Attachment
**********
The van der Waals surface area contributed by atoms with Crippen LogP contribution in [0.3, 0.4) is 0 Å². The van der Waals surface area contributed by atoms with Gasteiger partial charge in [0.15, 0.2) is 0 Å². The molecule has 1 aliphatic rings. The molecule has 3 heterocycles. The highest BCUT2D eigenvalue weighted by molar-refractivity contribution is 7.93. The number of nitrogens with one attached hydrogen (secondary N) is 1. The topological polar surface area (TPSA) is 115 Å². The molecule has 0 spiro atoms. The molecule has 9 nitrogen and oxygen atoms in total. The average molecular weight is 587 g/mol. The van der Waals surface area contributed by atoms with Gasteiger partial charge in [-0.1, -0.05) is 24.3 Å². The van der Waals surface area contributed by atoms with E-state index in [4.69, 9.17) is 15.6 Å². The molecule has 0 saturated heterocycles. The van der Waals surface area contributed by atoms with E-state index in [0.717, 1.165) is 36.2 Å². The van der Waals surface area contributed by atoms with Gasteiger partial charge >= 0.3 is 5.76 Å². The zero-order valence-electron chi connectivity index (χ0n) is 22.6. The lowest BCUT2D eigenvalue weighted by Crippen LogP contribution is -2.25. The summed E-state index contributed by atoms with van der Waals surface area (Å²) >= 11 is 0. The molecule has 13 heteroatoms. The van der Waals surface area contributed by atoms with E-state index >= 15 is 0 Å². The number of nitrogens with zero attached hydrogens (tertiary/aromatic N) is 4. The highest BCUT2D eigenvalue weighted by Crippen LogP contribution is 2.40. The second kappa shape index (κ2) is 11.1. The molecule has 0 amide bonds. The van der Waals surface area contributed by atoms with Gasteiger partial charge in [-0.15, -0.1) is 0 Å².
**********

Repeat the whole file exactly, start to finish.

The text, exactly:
The van der Waals surface area contributed by atoms with Crippen LogP contribution in [0.3, 0.4) is 0 Å². The van der Waals surface area contributed by atoms with Gasteiger partial charge in [0.15, 0.2) is 0 Å². The molecule has 1 aliphatic rings. The molecule has 3 heterocycles. The highest BCUT2D eigenvalue weighted by molar-refractivity contribution is 7.93. The number of nitrogens with one attached hydrogen (secondary N) is 1. The topological polar surface area (TPSA) is 115 Å². The molecule has 0 spiro atoms. The molecule has 9 nitrogen and oxygen atoms in total. The average molecular weight is 587 g/mol. The van der Waals surface area contributed by atoms with Gasteiger partial charge in [-0.1, -0.05) is 24.3 Å². The van der Waals surface area contributed by atoms with E-state index in [4.69, 9.17) is 15.6 Å². The molecule has 0 saturated heterocycles. The van der Waals surface area contributed by atoms with E-state index in [0.717, 1.165) is 36.2 Å². The van der Waals surface area contributed by atoms with Gasteiger partial charge >= 0.3 is 5.76 Å². The zero-order valence-electron chi connectivity index (χ0n) is 22.6. The lowest BCUT2D eigenvalue weighted by Crippen LogP contribution is -2.25. The summed E-state index contributed by atoms with van der Waals surface area (Å²) >= 11 is 0. The molecule has 13 heteroatoms. The van der Waals surface area contributed by atoms with E-state index >= 15 is 0 Å². The number of nitrogens with zero attached hydrogens (tertiary/aromatic N) is 4. The highest BCUT2D eigenvalue weighted by Crippen LogP contribution is 2.40. The second kappa shape index (κ2) is 11.1. The molecule has 0 amide bonds. The van der Waals surface area contributed by atoms with Gasteiger partial charge in [-0.15, -0.1) is 0 Å².